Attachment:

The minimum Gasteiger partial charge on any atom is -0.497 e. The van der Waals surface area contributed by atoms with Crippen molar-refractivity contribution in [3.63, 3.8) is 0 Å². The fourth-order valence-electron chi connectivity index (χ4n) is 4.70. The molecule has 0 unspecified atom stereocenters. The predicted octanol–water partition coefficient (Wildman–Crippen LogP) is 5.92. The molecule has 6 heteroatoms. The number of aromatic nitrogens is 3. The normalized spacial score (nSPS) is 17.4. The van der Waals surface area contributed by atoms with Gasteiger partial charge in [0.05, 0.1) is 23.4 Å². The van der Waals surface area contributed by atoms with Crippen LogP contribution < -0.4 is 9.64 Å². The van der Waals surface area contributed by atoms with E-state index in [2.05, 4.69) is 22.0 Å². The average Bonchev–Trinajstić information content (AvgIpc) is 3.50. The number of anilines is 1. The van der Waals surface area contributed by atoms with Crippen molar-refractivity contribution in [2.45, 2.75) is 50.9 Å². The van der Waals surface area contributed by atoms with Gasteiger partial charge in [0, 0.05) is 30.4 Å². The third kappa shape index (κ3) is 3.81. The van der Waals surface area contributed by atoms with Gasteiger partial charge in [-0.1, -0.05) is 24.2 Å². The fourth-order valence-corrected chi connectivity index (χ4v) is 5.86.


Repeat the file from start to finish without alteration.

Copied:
The minimum Gasteiger partial charge on any atom is -0.497 e. The van der Waals surface area contributed by atoms with Crippen molar-refractivity contribution in [3.63, 3.8) is 0 Å². The fourth-order valence-electron chi connectivity index (χ4n) is 4.70. The molecule has 0 unspecified atom stereocenters. The predicted octanol–water partition coefficient (Wildman–Crippen LogP) is 5.92. The molecule has 6 heteroatoms. The number of aromatic nitrogens is 3. The normalized spacial score (nSPS) is 17.4. The van der Waals surface area contributed by atoms with Gasteiger partial charge in [0.05, 0.1) is 23.4 Å². The van der Waals surface area contributed by atoms with Crippen LogP contribution < -0.4 is 9.64 Å². The van der Waals surface area contributed by atoms with E-state index in [2.05, 4.69) is 22.0 Å². The average Bonchev–Trinajstić information content (AvgIpc) is 3.50. The number of anilines is 1. The van der Waals surface area contributed by atoms with Crippen molar-refractivity contribution in [2.45, 2.75) is 50.9 Å². The van der Waals surface area contributed by atoms with Gasteiger partial charge in [0, 0.05) is 30.4 Å². The third kappa shape index (κ3) is 3.81. The van der Waals surface area contributed by atoms with Gasteiger partial charge in [-0.1, -0.05) is 24.2 Å². The fourth-order valence-corrected chi connectivity index (χ4v) is 5.86.